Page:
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Old Nov 17, 2005, 10:46 AM   #5
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See here: http://www.stevesforums.com/forums/v...mp;forum_id=54



rologuth did say he used a Canon Powershot Pro1 - and the built-in flash is kind of limited:

From Steve's review
1.0 – 3.5 m (3.3 – 11.5 ft.) (T)
(When sensitivity is set to ISO 100 equivalent.)

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Old Nov 17, 2005, 1:19 PM   #6
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I don't know your camera, it might have an option to select white balance settings. See the manual for correct white balance settings that correspond with your flash.

Most picture editing software is able to correct these yellow pictures, often in one simple step that requires no skills. The results can be magic. I've seen pictures from someone who had made a huge mistake with his camera settings, all his pictures showed red people with red hair, red clothes in a red room with red furniture. After One step photo fix in Paintshop Pro they all looked perfect.
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Old Nov 17, 2005, 3:37 PM   #7
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Not exactly sure what a "canon proshot1" is, but if you have a PowerShot Pro 1 you are likely just exceeding the capabilities and flash range of the camera.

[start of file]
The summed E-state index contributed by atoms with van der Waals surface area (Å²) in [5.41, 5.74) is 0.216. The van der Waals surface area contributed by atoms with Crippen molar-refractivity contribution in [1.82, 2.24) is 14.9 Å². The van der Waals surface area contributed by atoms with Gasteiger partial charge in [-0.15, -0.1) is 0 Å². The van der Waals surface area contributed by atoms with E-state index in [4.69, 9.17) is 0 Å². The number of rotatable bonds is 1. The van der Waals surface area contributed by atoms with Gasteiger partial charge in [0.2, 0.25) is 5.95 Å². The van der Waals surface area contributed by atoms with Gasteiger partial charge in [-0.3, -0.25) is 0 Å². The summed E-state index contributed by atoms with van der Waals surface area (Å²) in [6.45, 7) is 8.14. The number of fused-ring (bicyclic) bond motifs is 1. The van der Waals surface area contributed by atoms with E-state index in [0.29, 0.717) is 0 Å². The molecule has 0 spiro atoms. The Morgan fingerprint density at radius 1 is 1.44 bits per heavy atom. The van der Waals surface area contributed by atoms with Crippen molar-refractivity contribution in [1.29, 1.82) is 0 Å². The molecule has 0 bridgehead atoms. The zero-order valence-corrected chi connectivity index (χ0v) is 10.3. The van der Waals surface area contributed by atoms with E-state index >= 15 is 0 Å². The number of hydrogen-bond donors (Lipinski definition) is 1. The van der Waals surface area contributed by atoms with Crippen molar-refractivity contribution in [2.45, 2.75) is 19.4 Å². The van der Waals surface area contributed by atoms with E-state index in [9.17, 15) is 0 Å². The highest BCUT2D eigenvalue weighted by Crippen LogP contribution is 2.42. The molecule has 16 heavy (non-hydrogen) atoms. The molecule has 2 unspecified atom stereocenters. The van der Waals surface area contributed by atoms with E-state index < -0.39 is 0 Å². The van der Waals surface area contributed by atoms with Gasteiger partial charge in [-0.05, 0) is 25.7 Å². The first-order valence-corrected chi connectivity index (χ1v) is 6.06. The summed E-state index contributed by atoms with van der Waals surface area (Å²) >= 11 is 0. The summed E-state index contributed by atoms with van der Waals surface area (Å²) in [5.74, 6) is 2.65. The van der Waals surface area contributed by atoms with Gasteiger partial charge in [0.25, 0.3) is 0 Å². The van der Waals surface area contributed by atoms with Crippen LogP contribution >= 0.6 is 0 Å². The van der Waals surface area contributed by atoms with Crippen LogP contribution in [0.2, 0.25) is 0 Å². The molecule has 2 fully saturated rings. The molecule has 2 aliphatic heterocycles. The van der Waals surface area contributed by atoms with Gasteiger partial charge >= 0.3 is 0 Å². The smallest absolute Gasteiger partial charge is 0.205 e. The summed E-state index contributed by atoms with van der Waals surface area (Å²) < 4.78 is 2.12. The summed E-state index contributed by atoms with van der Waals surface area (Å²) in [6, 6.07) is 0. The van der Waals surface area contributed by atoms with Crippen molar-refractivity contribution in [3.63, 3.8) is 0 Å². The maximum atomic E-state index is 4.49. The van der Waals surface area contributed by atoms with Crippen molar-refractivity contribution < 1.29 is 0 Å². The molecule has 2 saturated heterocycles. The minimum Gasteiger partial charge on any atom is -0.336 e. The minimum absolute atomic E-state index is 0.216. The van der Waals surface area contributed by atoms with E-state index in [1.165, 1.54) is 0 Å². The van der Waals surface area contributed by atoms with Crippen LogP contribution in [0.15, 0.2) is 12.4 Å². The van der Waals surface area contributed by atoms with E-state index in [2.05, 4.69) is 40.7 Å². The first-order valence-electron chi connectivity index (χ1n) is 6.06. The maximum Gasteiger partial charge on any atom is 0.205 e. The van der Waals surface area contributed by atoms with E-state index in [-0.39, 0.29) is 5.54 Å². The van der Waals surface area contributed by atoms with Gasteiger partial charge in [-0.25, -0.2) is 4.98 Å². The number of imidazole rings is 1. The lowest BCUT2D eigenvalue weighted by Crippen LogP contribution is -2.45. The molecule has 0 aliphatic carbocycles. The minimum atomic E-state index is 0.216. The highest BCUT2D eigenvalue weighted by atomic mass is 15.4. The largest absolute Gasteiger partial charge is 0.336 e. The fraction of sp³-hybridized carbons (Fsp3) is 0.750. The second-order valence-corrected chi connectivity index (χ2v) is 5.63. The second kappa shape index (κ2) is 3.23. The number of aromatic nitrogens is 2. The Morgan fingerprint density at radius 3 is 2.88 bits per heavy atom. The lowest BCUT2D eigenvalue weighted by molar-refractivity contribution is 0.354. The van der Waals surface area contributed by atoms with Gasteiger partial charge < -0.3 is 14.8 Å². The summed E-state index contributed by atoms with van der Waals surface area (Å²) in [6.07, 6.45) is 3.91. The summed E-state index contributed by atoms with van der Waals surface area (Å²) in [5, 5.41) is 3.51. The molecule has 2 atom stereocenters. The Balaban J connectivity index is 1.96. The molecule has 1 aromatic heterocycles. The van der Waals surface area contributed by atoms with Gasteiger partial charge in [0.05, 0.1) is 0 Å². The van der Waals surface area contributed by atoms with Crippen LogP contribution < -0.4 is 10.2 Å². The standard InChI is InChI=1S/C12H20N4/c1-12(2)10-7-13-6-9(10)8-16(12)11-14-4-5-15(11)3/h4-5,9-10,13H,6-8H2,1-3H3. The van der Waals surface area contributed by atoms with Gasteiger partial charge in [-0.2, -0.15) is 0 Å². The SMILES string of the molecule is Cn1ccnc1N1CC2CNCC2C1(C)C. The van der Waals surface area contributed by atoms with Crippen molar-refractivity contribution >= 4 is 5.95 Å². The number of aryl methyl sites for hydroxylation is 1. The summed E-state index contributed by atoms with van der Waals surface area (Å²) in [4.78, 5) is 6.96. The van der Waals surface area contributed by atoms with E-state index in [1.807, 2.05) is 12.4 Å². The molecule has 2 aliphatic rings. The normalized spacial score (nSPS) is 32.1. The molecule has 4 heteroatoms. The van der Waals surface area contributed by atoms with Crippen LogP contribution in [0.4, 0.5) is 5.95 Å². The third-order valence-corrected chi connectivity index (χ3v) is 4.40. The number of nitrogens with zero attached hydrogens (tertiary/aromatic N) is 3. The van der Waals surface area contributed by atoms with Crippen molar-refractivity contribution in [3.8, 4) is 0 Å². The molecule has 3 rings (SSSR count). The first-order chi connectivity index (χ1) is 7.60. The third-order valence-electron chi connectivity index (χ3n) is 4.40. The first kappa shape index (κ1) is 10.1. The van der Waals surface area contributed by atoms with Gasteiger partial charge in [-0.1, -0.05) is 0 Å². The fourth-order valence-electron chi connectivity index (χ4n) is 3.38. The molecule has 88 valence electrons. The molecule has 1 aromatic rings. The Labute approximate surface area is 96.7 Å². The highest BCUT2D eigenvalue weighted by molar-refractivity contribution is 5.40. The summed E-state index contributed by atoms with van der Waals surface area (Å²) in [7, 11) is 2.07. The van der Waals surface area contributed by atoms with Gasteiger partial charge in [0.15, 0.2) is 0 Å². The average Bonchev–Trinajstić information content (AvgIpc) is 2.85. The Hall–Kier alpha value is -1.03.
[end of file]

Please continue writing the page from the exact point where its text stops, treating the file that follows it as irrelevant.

I have yet to encounter a camera that doesn't set the white balance correctly for flash shots when left on auto WB. Zoomed out you have an 11.5 foot flash range at ISO100, which is probably the default ISO for flash shots since the range is given at ISO100. Your flash shots probably appear yellow because you are shooting out of range. One of the disadvantages listed by dpreview of the Pro1 is that the artificial light WB is poor and you don't have any WB fine tuning. Shooting out of range of the flash often results in poor WB with any camera in artificial light.

If you just want snapshot sized pictures you can crank the ISO up to 400 and extend your telephoto flash range to around 23 feet. The pictures will be noisy at ISO 400, so you can't crop a lot or blow them up much, but you will get useable flash shots if you can get within about 25 feet of the action you are trying to shoot. You will extend your range out to about 30 feet or so in wide angle with ISO400, but most people don't shoot sports it wide angle.

By the time your shutter speed gets to reciprocal of the focal length the lens is wide open and the camera is giving you all of the shutter speed it can. There is no magic manual setting to overcome the fact that the camera doesn't have enough light to freeze action other than crank your ISO up to 400. The shots will be even noisier than the in-range flash shots at ISO 400, but you could possibly get decent snapshots.